Steffen Ullman’s digital illustrations mess with reality

Visually disabling or enhancing objects from our everyday is like a game to the Berlin-based creative.

26 March 2020

Berlin-based Steffen Ullman studied graphic design and illustration at a “rather arty and traditional type of school”. There, he learned drawing, painting, sculpting and collage but Steffen’s interests pivoted to digital design in the early 2000s with the expansion of the internet and widespread availability of computers. Today, it’s the medium’s “opportunity to depict countless and highly diverse styles and aesthetics quite easily,” which keeps him glued to it. “In terms of 3D software, it’s also fascinating to be able to reach photo-like results and mess with ‘reality’ in a very free way,” he adds.

It’s this very notion – of messing with reality – which caught our eye when we stumbled upon Steffen’s Instagram account. His feed is full of illustrations which see the objects of our every day melting and spilling out of themselves. In one image, an iPhone screen bleeds out of its own charging port and, in another, its screen is stretched by the person using it to play Candy Crush.

On this series, Steffen tells us: “[I’m] playing with imagery of everyday objects, like cars, mobile phones, laptops, watches or scissors, and visually disabling or enhancing their common physical states and functions, though this only feels like an ongoing game to me mostly.”

In another series, he explores concepts concerning science fiction, in particular, technology which could derive from this genre. The imagery here often forms a futuristic tableaux with imagined objects and arrangements – a kind of inverse memento mori for the modern day in which many things really do live forever. It’s a series Steffen calls “slightly geeky” as its mainly a place for him to improve his 3D-modelling techniques but it’s also an opportunity to “explore and blur the boundaries of organic and technological matters or objects.”


Steffen Ullman

While these works seem distinctive to us, Steffen explains that he doesn’t aim for any consistent style. Rather, it’s a “pattern of procedure” which prevails, “ the attitude behind [my work] or possibly certain humorous, ironic or even naive characteristics of imagery.”

In terms of the kinds of projects he likes to take on, Steffen’s interests are always changing. He looks for projects in which he has to “learn new things or do research of context,” as it “keeps it interesting for me and the results are versatile.” The same goes for tools, media, styles and aesthetics: “I’ve been teaching myself 3D visualisation and modelling for a few years, whereby I really like to bring in previous ways of working and utilise experiences with former work mechanisms. Often times, the results derive from discovering one of the numberless and quite complex software functions, sometimes there might already be an idea, and in other cases it’s just starting to play in a sort of meditative moment and see where it goes.”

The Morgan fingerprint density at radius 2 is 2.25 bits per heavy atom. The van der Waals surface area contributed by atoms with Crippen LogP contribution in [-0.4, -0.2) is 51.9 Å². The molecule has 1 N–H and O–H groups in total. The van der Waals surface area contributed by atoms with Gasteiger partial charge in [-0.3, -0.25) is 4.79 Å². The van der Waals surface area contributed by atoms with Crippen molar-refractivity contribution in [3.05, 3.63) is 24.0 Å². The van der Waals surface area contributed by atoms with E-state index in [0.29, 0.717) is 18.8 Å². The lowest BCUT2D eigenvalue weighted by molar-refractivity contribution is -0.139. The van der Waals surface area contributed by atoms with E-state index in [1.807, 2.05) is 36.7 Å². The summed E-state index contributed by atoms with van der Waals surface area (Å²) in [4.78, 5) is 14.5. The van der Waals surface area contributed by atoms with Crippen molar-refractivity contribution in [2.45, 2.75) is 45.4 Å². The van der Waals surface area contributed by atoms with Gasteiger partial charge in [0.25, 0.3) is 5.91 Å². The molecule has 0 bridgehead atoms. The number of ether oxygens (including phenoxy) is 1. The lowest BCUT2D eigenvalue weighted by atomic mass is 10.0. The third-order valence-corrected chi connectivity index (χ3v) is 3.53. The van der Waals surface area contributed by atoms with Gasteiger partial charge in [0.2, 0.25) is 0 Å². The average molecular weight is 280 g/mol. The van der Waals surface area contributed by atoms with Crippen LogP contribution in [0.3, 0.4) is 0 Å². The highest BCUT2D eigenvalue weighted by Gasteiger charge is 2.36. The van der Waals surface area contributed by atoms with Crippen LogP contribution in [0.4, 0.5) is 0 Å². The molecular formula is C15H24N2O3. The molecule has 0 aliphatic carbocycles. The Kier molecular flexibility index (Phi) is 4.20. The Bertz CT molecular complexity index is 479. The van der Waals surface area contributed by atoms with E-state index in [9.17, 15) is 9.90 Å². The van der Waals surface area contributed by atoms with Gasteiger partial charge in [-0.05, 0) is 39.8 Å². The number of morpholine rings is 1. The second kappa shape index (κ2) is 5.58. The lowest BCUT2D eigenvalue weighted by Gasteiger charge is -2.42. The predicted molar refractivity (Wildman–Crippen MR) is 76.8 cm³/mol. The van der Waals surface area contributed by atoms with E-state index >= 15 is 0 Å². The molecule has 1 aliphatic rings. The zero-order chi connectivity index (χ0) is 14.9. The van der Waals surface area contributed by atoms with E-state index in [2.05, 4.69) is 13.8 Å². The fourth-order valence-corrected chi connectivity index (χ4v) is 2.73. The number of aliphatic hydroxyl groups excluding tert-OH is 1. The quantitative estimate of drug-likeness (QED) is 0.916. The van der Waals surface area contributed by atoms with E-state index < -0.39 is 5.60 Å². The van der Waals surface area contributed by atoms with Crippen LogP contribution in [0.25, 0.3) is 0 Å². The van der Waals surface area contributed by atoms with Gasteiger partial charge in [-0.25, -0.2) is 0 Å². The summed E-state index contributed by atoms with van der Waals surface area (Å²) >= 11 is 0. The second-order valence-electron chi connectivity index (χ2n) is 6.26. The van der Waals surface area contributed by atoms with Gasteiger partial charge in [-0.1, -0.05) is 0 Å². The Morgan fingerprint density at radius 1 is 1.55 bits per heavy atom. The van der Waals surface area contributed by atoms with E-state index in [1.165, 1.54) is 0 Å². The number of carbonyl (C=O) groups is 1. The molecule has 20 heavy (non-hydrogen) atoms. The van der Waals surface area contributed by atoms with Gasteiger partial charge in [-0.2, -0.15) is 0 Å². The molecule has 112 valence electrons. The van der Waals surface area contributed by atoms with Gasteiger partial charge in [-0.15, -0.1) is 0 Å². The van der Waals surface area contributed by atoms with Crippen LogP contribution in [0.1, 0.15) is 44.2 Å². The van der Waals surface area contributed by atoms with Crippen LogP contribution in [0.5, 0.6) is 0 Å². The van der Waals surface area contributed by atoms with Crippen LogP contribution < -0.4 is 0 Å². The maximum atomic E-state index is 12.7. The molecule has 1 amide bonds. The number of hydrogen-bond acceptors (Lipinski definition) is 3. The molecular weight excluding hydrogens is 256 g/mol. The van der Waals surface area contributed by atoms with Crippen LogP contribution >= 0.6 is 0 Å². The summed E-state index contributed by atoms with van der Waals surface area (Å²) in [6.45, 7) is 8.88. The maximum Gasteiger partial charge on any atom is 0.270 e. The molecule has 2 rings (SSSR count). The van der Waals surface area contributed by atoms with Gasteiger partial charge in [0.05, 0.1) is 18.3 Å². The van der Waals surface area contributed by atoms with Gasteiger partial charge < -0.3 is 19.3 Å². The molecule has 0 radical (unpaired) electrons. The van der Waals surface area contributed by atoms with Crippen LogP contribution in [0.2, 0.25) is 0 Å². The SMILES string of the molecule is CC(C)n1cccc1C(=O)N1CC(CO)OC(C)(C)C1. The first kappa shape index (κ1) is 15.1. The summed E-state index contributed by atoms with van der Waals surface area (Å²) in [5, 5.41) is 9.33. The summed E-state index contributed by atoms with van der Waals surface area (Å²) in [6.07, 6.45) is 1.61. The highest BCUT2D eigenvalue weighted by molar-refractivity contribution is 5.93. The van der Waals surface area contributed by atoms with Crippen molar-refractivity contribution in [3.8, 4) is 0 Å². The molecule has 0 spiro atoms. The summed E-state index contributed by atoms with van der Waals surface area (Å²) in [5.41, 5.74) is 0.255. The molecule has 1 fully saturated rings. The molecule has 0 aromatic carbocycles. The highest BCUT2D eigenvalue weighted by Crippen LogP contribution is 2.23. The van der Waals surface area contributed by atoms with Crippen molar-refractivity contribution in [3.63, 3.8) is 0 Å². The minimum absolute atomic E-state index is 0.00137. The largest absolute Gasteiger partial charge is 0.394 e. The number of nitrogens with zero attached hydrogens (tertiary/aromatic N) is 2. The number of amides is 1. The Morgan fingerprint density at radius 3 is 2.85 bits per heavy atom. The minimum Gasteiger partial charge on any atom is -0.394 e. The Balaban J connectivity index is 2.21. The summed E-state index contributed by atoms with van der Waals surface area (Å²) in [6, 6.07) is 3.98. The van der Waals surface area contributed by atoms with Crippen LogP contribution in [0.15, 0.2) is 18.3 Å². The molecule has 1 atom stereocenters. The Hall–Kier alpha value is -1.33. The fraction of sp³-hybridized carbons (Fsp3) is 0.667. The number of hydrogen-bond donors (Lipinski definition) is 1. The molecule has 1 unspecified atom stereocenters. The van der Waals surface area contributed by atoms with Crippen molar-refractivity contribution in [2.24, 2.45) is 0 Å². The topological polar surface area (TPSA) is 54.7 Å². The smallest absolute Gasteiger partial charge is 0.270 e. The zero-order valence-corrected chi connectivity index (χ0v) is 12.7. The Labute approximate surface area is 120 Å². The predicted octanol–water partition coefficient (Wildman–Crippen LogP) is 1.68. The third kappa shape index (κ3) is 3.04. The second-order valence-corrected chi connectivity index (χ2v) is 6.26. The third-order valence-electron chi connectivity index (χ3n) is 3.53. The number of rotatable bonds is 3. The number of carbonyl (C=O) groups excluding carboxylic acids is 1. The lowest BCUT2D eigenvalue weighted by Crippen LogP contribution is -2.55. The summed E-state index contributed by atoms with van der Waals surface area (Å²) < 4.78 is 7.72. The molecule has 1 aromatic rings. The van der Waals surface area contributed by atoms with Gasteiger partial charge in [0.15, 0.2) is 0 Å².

Clearly an artist who loves the technical side of creativity, many of Steffen’s plans include continuing to learn new techniques or softwares. “I’m planning to print some posters with a few of my works and also extend my technical capabilities to be able to get into more animation-related work again,” he explains. “Besides that there is an ongoing queue of illustration and design-jobs as usual, which in consequence of the current circumstances can be a rather solitary occupation at times. These might also provide some quiet-time to find further creative destinations though,” he concludes optimistically.

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About the Author

Ruby Boddington

Ruby joined the It’s Nice That team as an editorial assistant in September 2017 after graduating from the Graphic Communication Design course at Central Saint Martins. In April 2018, she became a staff writer and in August 2019, she was made associate editor. Get in contact with Ruby about ideas you may have for long-form stories on the site.

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